More Right whales

This is North Atlantic right whale #3333 who was spotted with fishing gear trailing from his mouth during an aerial survey off the coast of Georgia on January 29, 2008. Entanglement is one of the...
For being so big, right whales eat very small food, which they catch using baleen. Baleen is the series of fringed plates hanging in right whales' mouths that are used to strain seawater for food...
A North Atlantic right whale with a deep wound caused by entanglement in fishing gear floats at the surface in the Bay of Fundy on August 1, 1999. Crew members on the International Fund for Animal...
This photograph was snapped as Phoenix swam in the Gulf of Maine in July 2008. More about the right whale can be found in our Tale of a Whale featured story .
Since 1987, researchers have been tracking Phoenix, one of the last North Atlantic right whales living today. It's estimated that there are fewer than 500 of these whales alive today. Read her story...
North Atlantic right whales and ocean-going vessels often cross paths. Researchers have worked to show the interactions between whales and ships in order to protect the whales from collision. More...
Phoenix’s mother, Stumpy (#1004), was killed in a collision with a ship near Virginia in February 2004. She was pregnant with her sixth known calf. More about whales can be found in our Tale of a...
In 1996, at age nine, Phoenix has her first calf (North Atlantic right whale #2605) off the southeast coast of Florida. More about the right whale can be found in our Tale of a Whale featured story .
A white scar on Phoenix’s lip (at right) was caused by her entanglement with a fishing line. Learn more about the life of Phoenix, an actual North Atlantic right whale, in the Tale of a whale photo...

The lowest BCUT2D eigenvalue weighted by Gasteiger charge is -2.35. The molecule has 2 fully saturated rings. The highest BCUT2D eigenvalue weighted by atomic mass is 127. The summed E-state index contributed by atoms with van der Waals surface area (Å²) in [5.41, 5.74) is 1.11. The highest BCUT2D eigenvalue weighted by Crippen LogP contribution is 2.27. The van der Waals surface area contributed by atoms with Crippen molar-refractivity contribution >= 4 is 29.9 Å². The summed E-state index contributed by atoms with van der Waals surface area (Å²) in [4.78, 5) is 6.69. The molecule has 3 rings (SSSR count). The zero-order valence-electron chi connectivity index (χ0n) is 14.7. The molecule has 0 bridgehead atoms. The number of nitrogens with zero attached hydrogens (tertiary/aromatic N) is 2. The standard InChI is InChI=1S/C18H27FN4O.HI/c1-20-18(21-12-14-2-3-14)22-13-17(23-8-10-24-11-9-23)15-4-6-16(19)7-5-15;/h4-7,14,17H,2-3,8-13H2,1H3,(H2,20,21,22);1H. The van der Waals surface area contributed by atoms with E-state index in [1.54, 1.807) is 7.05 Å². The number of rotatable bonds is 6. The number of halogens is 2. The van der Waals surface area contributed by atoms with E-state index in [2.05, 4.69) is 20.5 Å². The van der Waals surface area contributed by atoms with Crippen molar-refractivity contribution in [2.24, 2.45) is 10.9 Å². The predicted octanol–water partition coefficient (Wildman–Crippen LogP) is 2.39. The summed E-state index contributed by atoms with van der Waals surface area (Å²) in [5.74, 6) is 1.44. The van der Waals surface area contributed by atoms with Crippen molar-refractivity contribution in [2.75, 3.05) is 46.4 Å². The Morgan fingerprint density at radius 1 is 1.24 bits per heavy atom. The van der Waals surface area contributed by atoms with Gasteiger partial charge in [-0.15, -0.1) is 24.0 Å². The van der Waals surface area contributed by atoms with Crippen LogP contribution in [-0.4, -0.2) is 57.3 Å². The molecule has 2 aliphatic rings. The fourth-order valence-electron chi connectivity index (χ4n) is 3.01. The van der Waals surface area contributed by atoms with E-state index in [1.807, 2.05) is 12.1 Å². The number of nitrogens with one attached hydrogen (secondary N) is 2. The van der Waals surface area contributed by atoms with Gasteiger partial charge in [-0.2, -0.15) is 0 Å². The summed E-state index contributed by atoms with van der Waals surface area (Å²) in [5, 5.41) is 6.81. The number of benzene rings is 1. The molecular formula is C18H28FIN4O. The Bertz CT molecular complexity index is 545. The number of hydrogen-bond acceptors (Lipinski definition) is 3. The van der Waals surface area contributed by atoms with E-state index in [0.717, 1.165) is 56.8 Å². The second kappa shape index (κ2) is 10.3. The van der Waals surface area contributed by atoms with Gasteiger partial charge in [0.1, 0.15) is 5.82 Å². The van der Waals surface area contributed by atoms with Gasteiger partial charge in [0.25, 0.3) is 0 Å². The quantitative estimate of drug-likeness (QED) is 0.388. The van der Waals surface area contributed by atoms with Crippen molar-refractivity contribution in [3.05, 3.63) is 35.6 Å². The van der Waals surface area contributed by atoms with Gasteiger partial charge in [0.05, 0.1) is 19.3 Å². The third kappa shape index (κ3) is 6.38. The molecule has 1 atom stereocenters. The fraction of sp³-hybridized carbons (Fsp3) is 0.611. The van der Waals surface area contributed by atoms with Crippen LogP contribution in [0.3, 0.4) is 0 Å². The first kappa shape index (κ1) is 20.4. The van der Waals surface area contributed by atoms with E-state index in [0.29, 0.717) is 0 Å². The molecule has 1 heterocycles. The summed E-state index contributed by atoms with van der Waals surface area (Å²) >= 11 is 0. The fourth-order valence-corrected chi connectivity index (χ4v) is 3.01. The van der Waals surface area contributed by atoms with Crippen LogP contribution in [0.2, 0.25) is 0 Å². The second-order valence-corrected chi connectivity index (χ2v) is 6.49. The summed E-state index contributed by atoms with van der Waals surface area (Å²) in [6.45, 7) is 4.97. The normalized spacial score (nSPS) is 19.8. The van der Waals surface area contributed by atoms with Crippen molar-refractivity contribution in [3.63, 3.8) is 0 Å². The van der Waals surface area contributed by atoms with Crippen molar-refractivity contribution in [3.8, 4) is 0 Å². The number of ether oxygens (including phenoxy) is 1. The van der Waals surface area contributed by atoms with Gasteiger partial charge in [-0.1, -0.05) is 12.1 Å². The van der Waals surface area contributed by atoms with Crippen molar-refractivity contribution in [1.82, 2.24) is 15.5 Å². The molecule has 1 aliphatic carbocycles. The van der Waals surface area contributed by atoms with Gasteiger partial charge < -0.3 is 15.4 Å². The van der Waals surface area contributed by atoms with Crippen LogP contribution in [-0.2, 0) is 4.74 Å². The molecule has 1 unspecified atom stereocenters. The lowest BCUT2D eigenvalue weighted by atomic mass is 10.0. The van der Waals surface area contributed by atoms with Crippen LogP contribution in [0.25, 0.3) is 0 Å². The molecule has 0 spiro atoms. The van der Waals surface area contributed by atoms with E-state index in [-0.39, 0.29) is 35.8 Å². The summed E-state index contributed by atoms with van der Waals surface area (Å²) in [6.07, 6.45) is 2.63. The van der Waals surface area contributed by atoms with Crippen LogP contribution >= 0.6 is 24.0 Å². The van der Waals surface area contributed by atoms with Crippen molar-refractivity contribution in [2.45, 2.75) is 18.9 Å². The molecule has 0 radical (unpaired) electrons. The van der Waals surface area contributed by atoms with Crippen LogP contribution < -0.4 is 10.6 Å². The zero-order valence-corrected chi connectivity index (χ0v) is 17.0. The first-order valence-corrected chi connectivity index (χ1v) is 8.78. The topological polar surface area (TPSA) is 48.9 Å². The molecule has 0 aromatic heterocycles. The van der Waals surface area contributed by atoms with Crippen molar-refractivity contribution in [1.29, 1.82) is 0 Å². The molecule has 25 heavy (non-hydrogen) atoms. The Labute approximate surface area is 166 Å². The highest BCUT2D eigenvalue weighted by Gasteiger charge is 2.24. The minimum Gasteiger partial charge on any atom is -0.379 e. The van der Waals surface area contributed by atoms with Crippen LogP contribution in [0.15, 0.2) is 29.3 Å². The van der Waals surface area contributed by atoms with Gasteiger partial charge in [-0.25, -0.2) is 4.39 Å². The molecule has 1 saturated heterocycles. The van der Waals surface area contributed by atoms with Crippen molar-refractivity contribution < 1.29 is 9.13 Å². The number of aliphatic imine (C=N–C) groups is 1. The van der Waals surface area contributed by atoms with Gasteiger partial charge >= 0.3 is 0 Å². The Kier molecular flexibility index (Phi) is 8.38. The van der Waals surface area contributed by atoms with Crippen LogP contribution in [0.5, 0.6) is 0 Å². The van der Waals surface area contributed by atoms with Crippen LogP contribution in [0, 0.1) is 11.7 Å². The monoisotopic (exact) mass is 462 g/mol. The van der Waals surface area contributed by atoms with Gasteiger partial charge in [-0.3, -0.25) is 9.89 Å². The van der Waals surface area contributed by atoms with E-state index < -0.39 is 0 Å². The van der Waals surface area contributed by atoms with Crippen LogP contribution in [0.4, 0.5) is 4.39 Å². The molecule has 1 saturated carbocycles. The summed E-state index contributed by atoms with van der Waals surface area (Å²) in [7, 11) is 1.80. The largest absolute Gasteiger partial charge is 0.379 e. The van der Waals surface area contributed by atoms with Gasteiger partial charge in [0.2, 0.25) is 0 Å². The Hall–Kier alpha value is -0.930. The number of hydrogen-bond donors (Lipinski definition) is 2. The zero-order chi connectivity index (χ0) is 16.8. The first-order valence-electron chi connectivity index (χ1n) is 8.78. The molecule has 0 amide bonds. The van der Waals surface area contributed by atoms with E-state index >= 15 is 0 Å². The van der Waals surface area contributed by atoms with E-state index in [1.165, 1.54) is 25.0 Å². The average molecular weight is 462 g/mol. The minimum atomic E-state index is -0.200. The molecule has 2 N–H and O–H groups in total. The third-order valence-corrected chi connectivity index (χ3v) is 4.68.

Whalers harpoon a right whale in this 1856 Currier & Ives print.
The North Atlantic right whale is one of the world's largest animals, but scientists estimate that fewer than 450 remain. In the past, they were hunted for their oil and baleen; now they get tangled...
Stretching up to 16.8 meters (55 feet) long and weighing up to 62 tons (70 tons), the North Atlantic right whale is one of the world’s largest animals—and one of the most endangered whales...
Phoenix rises out of the waters east of Cape Cod, MA, in April 2003. The rough patches of skin (known as callosities) occur in unique patterns on all North Atlantic right whales and help researchers...
Phoenix swims in George’s Bank, off the coast of New England, on March 13, 2009. More about whales can be found in our Tale of a whale featured story .
A view of the injured fluke belonging to Phoenix’s mother, Stumpy. It is not known what caused this injury. It possibly could have been an entanglement. More about whales can be found in our Tale of...
A model marker applies paint to the life-size, meticulously detailed model of the North Atlantic right whale Phoenix which today is on exhibit in the Smithsonian’s Sant Ocean Hall in the National...
When a critically endangered North Atlantic right whale becomes entangled in fishing gear, members of a response team from the Atlantic Large Whale Disentanglement Network spring into action. In the...
Whalers hunted right whales for their blubber, which could be turned into oil to burn in lamps or make soap, and their baleen. Baleen is the series of fringed plates hanging in their mouths that they...
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